By Alison Bowen Chicago Tribune
WWR Article Summary (tl;dr) Instead of throwing your hands in the air and muttering a profanity next time your computer is on the fritz, how about centering yourself? Author and Science writer James Kingsland suggests making a conscience decision to calm your nerves through meditation.
Waiting for your computer to load can be frustrating.
Author and science writer James Kingsland recommends using that waiting time for meditation and mindfulness.
"It used to be a source of frustration, having to wait for my old computer to boot up," he said.
With meditation, he added, "it's kind of a way of rebooting your mind while your computer is booting up."
Most experts consider mindfulness to be thinking through what you're feeling and taking in surroundings through your senses.
"Even just in that 15 to 30 seconds, I could use that time to sit back, relax my shoulders and focus on the sensation of my feet on the floor, of my body on the chair and perhaps close my eyes and start to focus on my breath as it goes in and out of my nostrils," said Kingsland, who is based in London and author of "Siddhartha's Brain: Unlocking the Ancient Science of Enlightenment."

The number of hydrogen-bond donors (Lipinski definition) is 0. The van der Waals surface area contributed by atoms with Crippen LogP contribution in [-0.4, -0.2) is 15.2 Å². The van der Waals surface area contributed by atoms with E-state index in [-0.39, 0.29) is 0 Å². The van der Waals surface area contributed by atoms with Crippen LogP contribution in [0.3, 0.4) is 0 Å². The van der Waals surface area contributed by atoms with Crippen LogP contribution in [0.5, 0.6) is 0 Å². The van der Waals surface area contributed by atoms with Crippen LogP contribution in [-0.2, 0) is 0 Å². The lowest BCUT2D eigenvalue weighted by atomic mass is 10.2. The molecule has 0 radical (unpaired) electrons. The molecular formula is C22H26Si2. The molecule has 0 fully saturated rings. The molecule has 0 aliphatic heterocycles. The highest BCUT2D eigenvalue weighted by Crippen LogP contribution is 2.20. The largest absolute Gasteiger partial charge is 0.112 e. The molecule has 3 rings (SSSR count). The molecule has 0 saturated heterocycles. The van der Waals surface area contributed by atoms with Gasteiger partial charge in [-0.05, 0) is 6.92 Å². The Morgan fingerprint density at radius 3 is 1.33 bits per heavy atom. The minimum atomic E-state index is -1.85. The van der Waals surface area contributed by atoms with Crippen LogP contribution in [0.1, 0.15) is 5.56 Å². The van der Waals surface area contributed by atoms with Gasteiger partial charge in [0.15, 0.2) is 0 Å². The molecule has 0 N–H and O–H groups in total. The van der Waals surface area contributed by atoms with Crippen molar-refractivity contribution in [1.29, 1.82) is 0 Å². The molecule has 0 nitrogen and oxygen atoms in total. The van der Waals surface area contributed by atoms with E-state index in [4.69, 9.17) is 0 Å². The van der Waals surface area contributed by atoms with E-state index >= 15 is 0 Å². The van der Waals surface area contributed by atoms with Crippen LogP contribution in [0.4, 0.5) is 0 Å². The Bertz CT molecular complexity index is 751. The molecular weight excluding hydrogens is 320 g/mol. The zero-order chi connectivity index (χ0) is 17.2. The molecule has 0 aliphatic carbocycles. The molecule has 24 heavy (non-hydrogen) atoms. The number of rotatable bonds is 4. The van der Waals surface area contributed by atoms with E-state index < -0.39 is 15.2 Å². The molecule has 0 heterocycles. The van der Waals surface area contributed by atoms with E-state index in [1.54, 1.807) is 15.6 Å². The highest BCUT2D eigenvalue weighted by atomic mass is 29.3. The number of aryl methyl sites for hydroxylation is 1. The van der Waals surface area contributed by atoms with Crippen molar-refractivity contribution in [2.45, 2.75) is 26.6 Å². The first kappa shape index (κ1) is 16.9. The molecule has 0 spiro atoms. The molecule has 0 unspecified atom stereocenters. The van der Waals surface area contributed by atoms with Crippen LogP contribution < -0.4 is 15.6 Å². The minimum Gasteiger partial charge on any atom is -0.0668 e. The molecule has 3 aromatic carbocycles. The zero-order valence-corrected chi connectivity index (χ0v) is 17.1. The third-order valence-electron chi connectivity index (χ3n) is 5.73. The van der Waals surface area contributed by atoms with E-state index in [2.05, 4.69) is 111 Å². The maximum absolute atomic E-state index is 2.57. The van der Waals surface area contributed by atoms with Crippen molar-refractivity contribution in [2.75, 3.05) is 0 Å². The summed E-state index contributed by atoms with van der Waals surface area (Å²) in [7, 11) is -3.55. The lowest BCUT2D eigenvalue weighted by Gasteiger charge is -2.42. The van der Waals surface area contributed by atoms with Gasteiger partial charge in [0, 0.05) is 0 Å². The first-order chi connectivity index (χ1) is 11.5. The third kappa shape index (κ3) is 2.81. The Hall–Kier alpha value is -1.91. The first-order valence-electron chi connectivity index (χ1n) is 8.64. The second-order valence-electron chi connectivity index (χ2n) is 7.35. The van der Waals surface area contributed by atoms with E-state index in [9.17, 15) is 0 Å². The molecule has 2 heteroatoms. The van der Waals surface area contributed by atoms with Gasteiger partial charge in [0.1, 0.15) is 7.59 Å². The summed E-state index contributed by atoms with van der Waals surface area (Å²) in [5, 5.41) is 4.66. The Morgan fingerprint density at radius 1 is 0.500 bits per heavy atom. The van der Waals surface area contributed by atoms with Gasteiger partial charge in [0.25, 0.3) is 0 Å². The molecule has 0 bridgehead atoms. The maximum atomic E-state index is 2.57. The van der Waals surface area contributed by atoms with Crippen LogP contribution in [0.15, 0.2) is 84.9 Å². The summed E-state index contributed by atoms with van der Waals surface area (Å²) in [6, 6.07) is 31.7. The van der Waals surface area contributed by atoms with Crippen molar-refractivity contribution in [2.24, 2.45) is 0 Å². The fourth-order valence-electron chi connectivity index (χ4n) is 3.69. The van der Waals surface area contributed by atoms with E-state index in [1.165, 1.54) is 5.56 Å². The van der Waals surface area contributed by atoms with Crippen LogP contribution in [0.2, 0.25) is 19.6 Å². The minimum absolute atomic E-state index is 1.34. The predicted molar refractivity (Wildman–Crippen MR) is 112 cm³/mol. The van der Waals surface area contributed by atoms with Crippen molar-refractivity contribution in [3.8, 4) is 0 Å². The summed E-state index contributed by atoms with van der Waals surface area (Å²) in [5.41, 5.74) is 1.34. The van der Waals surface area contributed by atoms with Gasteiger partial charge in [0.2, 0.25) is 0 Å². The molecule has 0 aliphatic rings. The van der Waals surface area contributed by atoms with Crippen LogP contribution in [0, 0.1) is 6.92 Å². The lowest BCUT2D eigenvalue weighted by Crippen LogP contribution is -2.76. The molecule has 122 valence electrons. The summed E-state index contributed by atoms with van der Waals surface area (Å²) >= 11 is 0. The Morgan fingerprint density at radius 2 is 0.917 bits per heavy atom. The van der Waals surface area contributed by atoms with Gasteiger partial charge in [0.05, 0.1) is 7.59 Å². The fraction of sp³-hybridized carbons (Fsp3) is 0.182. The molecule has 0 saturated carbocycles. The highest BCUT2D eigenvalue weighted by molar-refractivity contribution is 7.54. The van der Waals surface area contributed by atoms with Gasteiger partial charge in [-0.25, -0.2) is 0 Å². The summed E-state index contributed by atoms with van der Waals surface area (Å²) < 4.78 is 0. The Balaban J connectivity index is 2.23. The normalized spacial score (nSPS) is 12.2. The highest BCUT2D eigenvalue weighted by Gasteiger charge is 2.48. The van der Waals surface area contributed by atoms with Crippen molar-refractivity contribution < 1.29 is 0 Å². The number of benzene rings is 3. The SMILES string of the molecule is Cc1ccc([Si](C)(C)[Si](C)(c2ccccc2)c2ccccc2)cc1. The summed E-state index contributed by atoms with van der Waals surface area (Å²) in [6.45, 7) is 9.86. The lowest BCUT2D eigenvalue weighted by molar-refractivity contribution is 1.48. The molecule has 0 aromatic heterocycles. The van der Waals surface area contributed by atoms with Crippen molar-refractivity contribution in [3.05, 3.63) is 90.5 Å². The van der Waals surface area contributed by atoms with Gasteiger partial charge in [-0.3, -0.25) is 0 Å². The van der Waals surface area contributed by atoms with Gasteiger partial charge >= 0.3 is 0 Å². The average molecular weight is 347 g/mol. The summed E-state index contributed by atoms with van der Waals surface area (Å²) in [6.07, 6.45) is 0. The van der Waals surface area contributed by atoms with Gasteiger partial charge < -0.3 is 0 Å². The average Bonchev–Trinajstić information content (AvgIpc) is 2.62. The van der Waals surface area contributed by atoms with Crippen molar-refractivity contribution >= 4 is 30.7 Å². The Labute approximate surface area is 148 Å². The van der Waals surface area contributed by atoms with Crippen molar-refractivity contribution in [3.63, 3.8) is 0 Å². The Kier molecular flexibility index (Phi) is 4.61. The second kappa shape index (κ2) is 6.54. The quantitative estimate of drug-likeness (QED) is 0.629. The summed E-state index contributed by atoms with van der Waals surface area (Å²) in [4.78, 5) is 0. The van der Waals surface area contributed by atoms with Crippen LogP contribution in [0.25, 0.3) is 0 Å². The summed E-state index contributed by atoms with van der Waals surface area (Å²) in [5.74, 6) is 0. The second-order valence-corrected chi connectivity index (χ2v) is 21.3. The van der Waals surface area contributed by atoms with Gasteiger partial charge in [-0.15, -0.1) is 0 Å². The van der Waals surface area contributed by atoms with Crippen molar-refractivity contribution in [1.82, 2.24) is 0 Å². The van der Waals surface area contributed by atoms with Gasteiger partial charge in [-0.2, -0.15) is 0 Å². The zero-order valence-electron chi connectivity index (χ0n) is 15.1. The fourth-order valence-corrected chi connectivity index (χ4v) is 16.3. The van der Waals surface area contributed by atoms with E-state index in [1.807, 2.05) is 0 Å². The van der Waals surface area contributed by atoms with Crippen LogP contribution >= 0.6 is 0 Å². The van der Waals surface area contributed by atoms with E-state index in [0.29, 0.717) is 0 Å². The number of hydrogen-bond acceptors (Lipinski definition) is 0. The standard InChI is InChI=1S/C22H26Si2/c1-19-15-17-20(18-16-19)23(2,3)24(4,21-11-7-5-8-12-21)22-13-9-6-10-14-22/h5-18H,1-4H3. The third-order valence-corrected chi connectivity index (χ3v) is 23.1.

Gently focus on your breath, he said.
This exercise allows you to begin the day with calm and focus.
"Just use it as a way to break the usual flow of thoughts and frustrations and impatience," he said.
Also, it might help to notice posture and make any tweaks before starting the day hunched over.
Check your shoulders, for example, he said. "When I'm not being mindful my shoulders tense; in fact, the whole body tenses," he said.
For Kingsland, meditation transformed his thinking of similar small moments from wastes of time to opportunities.
"I found it was tremendously calming," he said. "Instead of allowing my frustration to steadily boil up, the computer's grinding along and getting slower and slower day by day, instead it was a chance to focus my attention."
Plus, he added, "You can do this at any time during the day when you're having to wait."